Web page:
Stephen A. Jurco

Stephen A. Jurco, aged 64, born July 2, 1952 and died at home on May 2, 2016. He served 28 years with the Division of Wildlife. Steve retired in 2001 and had been the Jefferson County and  Carroll County Wildlife Officer.

“I believe a person should be remembered, not for what he accumulated, but for how he lived his life.  I believe that when God sees me coming, He will smile!” – By Stephen Allen Jurco

Stephen Allen Jurco went home to be with the Lord, at the age of 63, on May 2, 2016.  He was born July 2, 1952, to the late Steve and Susan (Helt) Jurco in Martins Ferry, Ohio.

He is survived by his companion/fiancée of 32 years, Thea.  They enjoyed many years of camping, fishing, and hunting together.  He is survived by 3 sisters, a brother, 4 nieces, 2 nephews, 3 great nieces, and 2 great nephews.  He is missed by his uncle, 3 aunts, and many cousins.

His life was filled with hunting, fishing, and trapping from a young boy to the end of his life.  He loved to grow flowers and vegetables and was good at it.  He took great pride in what he grew and often shared it with many others.  He loved to cook, bake, and experiment with a better way to prepare any kind of food.  He truly loved to teach, especially to share all he could about hunting, fishing, shooting, and being a conservationist of the land.  He took life as it came and made it work, no matter what the odds.

He wanted to be a Green Beret, but that was not meant to be.  He, instead, devoted his career to the Ohio Division of Wildlife as a Game Protector.  He believed in it and was good at it.  It was his life for 30 years, retiring in 2001.  He entered the academy in 1976.  One of his most favorite tasks was teaching the hunter safety courses.  He loved to participate in programs such as YHEC.  He never tired of sharing his knowledge for the betterment of someone who also had a passion for the outdoors.  He is remembered by many of his fellow officers for his love of the outdoors and teaching.  He is remembered by those who ran the FFA camp.  He often ran into someone from one of the areas he had been assigned during his career, including Crane Creek.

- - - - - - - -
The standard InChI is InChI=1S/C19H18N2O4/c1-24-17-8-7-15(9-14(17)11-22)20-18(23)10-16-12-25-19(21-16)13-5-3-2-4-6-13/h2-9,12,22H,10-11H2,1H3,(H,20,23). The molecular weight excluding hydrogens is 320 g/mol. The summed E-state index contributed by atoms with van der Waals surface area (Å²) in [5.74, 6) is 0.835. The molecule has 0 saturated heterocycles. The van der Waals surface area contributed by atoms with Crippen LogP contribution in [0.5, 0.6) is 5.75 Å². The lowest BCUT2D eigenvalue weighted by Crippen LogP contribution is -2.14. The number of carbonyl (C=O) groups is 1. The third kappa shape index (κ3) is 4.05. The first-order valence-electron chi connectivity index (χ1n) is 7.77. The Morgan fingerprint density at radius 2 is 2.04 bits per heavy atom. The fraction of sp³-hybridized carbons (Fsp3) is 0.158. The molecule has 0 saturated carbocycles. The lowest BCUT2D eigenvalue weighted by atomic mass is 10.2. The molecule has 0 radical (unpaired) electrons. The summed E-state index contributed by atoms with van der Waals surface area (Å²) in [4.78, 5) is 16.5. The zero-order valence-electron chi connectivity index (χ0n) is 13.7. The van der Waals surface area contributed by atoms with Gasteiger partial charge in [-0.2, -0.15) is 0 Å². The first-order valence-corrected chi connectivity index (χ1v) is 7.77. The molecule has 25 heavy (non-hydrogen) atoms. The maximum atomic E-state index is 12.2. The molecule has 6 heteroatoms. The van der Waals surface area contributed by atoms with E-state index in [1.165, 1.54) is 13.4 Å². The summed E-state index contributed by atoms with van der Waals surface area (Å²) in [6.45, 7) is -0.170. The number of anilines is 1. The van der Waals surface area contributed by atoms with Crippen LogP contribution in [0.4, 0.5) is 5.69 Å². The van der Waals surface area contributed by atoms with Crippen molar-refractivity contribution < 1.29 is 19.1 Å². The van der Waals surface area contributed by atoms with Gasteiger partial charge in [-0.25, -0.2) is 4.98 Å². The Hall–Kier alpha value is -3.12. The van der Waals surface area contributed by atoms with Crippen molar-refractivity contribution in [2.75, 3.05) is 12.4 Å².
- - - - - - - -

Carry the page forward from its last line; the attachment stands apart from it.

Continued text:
He made his home in Carroll County, where he served most of his career, as Carroll County Game Protector.  He stayed living in Carrollton, until his death.  When he was assigned to this county, it was where he wanted to be.  He protected it within the confines of his job duties.  He made many friends, acquaintances, and some who may not have liked him but respected him.

He was a man filled with knowledge.  If someone needed to know about hunting, guns, ammunition, fishing, types of traps, cooking over an open campfire, starting a fire with flint/steel, he was the “go to” man.  If he did not know the answer for someone, he would find out and get back to them.  He acquired many, many volumes of books to assist him with his job, and to continue learning.  His love of wildlife showed in the many books that were his extensive library.

He was honored to be a member of the Belmont Better Hunting and Fishing Club, located at Piedmont Lake.  He loved and grew up fishing and hunting on Piedmont, sharing many hours with Thea there, and teaching her so much, especially to appreciate the beauty of the land.  They shared a love for Barkcamp, for camping and fishing.  He loved catfishing, setting jugs, and they spent many hours together there also.  He was proud that he got to help with the very early layout that was to become Barkcamp.  The Horse Camp was one of their favorite areas to stay when camping.

He was an Ambassador on the Berkley Fishing Team.  In everything that Stephen accomplished, he gave it his all.  He believed that nothing is given freely, and in return he gave his all to his life’s endeavors.  His respect for his fellow team members carried many years past when he was no longer a part of the team.

He is missed so much.  He was a good man, and he has left an empty place where he used to be.  The only way to honor this man, for those who loved him deeply, is to remember his laugh, remember his smile, and remember him for the man he became.  He is with the Lord; he believed it, and we who love him have no doubt.  One day we will be with him and those who went before; until then we must find joy in the sorrow in that we got to know him and love him.

Love does not die, people do.  So that when all that is left of me is love, give me away as best as you can. – Author Unknown